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Prisoners escape King County Jail on October 14, 1979.
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On Sunday evening, October 14, 1979, seven inmates escape from the high security jail on the 10th floor of the King County Courthouse in the county's bloodiest jailbreak. Using a gun smuggled into the jail, the inmates capture the guards, lock them in a holding tank, and take over the jail’s central control room. Within 20 minutes, the escapees are on the street, heading for their getaway cars. In the ensuing melee, one police officer is severely wounded, one prisoner is shot dead, five prisoners and two accomplices are captured, and one escapes.
A Routine Evening at King County Jail
At 8:30 p.m. everything seemed routine on C Deck of the King County Jail, a holding area for some of the more notorious prisoners. Gary Van Pilon, a prisoner, asked permission to use the telephone near the jail unit’s control room. Eight other prisoners were locked in a day room tank near the telephone. While being escorted by Corrections Officer Terence Duffy, Pilon stopped to get a drink of water from a sink. When Pilon turned around, he was in possession of an automatic pistol, which he pointed at Officer Duffy, taking him hostage. Pilon captured two more guards, locking all three in an empty holding cell. With Officer Duffy’s keys, Pilon opened the door to the day room tank; six of the prisoners emerged and two stayed behind. Three of the escapees were considered to be among the most dangerous men housed in the jail.
The mastermind of the jailbreak was Artie Ray Baker, 26, convicted in federal court on September 17, 1979, of the murder of U. S. Customs Inspector Kenneth G. Ward in Lynden, Washington, on April 24, 1979. Baker was also an escapee from the Deuel Vocational Institute in Tracy, California, in 1977, where he had been serving a life sentence for the robbery and murder of an elderly couple in Fresno, California, in 1972.
The other six prisoners involved in the jailbreak were David Edward Warriner, 26, with convictions for burglary, shoplifting, drug trafficking, and manslaughter, recently sentenced to life in prison for being a habitual criminal; Donald J. Martin, 25, charged with two murders and 20 additional felonies including rapes, robberies, and assaults, in jail awaiting trial; Pierre Adair Parent, 26, convicted on July 30, 1979, of robbery and 1st degree murder, awaiting transfer to a state correctional facility; Roger Dale Raynor, 29, serving a six-year term for burglary; Randy Joe Williams, 29, a convicted burglar, being held on a parole violation; Gary Van Pilon, 26, in jail awaiting further court action on charges of escape, assault, and robbery.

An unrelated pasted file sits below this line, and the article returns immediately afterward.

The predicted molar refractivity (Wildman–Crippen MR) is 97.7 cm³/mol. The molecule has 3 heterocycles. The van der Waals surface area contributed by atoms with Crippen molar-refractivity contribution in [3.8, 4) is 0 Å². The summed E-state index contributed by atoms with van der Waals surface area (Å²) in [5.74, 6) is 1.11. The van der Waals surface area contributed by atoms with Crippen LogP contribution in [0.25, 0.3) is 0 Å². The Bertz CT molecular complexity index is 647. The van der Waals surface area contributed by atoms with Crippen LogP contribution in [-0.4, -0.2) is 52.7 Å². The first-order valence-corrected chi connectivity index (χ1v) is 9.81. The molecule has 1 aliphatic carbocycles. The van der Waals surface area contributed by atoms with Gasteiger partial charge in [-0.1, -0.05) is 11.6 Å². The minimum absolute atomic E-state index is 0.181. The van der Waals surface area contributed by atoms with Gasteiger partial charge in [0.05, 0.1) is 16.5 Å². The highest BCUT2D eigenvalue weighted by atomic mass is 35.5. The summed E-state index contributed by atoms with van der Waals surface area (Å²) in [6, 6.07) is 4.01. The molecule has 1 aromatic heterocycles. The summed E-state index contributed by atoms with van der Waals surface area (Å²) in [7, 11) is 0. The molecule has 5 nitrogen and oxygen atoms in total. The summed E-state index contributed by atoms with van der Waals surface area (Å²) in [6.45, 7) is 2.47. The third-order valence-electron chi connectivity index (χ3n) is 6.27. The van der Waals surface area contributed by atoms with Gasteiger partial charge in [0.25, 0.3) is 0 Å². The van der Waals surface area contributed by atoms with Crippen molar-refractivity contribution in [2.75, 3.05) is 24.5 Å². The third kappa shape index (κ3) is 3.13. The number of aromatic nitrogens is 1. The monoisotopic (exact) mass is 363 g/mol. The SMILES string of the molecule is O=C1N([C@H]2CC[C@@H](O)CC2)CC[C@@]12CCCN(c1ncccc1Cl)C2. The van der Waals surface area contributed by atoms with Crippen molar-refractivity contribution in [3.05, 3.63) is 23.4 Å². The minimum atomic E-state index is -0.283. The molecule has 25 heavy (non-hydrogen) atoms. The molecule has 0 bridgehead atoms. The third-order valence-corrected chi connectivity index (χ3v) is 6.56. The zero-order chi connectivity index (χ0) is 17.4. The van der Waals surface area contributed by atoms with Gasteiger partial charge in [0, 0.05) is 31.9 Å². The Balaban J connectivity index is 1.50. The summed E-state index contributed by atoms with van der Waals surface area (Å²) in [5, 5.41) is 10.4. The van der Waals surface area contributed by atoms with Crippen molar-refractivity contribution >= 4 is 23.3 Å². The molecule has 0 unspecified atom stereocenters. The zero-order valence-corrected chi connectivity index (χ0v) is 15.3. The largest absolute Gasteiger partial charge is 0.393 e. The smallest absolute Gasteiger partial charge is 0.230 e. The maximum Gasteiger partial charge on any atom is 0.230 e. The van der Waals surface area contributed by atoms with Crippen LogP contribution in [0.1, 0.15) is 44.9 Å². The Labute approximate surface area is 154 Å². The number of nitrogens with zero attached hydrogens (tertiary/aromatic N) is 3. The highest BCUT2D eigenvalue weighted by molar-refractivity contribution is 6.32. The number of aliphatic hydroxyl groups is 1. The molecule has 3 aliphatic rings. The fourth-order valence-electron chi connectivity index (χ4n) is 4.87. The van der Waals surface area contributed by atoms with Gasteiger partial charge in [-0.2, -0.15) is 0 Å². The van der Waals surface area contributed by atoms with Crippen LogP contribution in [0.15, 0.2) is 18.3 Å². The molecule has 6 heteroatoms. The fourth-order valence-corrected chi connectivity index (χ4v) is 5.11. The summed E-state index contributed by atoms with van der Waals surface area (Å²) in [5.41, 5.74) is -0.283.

How They Got Out
Immediately after being released, Artie Ray Baker assumed his role as leader of the jailbreak. Baker took the pistol from Pilon, and retrieved Officer Duffy from the holding cell to use as a hostage. Together, they moved down the ramp toward the jail’s central control room. Finding the door to the control room standing open, a major security lapse, Baker took another three guards prisoner and seized control of the jail. After locking all six guards in a holding cell, the prisoners took $2,500 from a locked drawer in the jail’s booking area. Baker then opened the main gates, allowing the group access to the 10th floor public elevators and freedom.
At about 8:50 p.m., Baker and his cohorts rode the elevators to the first floor, emerging from the 3rd Avenue entrance of courthouse. Two getaway cars were waiting for the group, but parked on 4th Avenue, the wrong side of the building. It was cold, dark, and raining as the group, dressed only in King County Jail overalls, walked north on 3rd Avenue, then up (east) James Street between the Courthouse and Public Safety Building, looking for the getaway cars.
Unbeknown to the escapees, the Seattle Police Department, housed in the Public Safety Building, was changing patrol shifts. Officer Glenn Gilbert, making a mail run from the north precinct, saw this group, dressed in prison togs, walking up James Street, glancing around nervously. As he circled his patrol car to investigate, the police dispatcher broadcast the first alert of the jailbreak. The escapees, reaching the intersection at 4th and James Street, started to split up. Two getaway cars, both stolen Ford Mustangs, converged on the intersection.
Hot in Pursuit